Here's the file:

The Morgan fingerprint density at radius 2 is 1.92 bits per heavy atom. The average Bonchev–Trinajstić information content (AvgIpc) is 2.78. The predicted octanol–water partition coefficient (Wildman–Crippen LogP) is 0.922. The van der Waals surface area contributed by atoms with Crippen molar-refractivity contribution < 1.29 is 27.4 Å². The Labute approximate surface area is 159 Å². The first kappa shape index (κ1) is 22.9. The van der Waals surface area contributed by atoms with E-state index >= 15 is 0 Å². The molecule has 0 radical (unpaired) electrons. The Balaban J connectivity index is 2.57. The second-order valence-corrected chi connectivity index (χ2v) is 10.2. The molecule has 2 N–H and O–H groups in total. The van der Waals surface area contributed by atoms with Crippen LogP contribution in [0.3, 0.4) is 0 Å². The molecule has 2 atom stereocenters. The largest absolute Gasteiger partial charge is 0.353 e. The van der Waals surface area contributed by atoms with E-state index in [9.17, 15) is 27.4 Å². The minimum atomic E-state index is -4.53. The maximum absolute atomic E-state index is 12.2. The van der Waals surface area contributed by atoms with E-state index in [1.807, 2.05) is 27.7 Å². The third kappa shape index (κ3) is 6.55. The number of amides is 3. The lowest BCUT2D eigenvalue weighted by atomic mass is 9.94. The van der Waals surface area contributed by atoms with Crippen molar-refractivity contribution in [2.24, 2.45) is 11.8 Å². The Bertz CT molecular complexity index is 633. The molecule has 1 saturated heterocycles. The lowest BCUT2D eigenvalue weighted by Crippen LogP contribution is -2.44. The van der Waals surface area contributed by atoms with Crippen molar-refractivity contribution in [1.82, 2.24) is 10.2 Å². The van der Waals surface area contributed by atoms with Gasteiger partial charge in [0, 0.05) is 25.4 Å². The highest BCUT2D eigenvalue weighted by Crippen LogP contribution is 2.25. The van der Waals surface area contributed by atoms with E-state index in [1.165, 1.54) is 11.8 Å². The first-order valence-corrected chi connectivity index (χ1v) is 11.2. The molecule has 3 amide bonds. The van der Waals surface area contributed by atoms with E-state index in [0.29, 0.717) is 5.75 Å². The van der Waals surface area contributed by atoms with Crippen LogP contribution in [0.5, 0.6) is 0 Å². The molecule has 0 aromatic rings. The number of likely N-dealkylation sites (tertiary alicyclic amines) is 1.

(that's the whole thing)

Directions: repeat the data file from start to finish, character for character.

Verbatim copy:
The Morgan fingerprint density at radius 2 is 1.92 bits per heavy atom. The average Bonchev–Trinajstić information content (AvgIpc) is 2.78. The predicted octanol–water partition coefficient (Wildman–Crippen LogP) is 0.922. The van der Waals surface area contributed by atoms with Crippen molar-refractivity contribution < 1.29 is 27.4 Å². The Labute approximate surface area is 159 Å². The first kappa shape index (κ1) is 22.9. The van der Waals surface area contributed by atoms with E-state index >= 15 is 0 Å². The molecule has 0 radical (unpaired) electrons. The Balaban J connectivity index is 2.57. The second-order valence-corrected chi connectivity index (χ2v) is 10.2. The molecule has 2 N–H and O–H groups in total. The van der Waals surface area contributed by atoms with Crippen LogP contribution in [0.3, 0.4) is 0 Å². The molecule has 2 atom stereocenters. The largest absolute Gasteiger partial charge is 0.353 e. The van der Waals surface area contributed by atoms with E-state index in [9.17, 15) is 27.4 Å². The minimum atomic E-state index is -4.53. The maximum absolute atomic E-state index is 12.2. The van der Waals surface area contributed by atoms with E-state index in [1.807, 2.05) is 27.7 Å². The third kappa shape index (κ3) is 6.55. The number of amides is 3. The lowest BCUT2D eigenvalue weighted by atomic mass is 9.94. The van der Waals surface area contributed by atoms with Crippen molar-refractivity contribution in [2.24, 2.45) is 11.8 Å². The Bertz CT molecular complexity index is 633. The molecule has 1 saturated heterocycles. The lowest BCUT2D eigenvalue weighted by Crippen LogP contribution is -2.44. The van der Waals surface area contributed by atoms with Crippen molar-refractivity contribution in [1.82, 2.24) is 10.2 Å². The van der Waals surface area contributed by atoms with Gasteiger partial charge in [0, 0.05) is 25.4 Å². The highest BCUT2D eigenvalue weighted by Crippen LogP contribution is 2.25. The van der Waals surface area contributed by atoms with E-state index in [1.165, 1.54) is 11.8 Å². The first-order valence-corrected chi connectivity index (χ1v) is 11.2. The molecule has 3 amide bonds. The van der Waals surface area contributed by atoms with E-state index in [0.29, 0.717) is 5.75 Å². The van der Waals surface area contributed by atoms with Crippen LogP contribution in [0.5, 0.6) is 0 Å². The molecule has 0 aromatic rings. The number of likely N-dealkylation sites (tertiary alicyclic amines) is 1.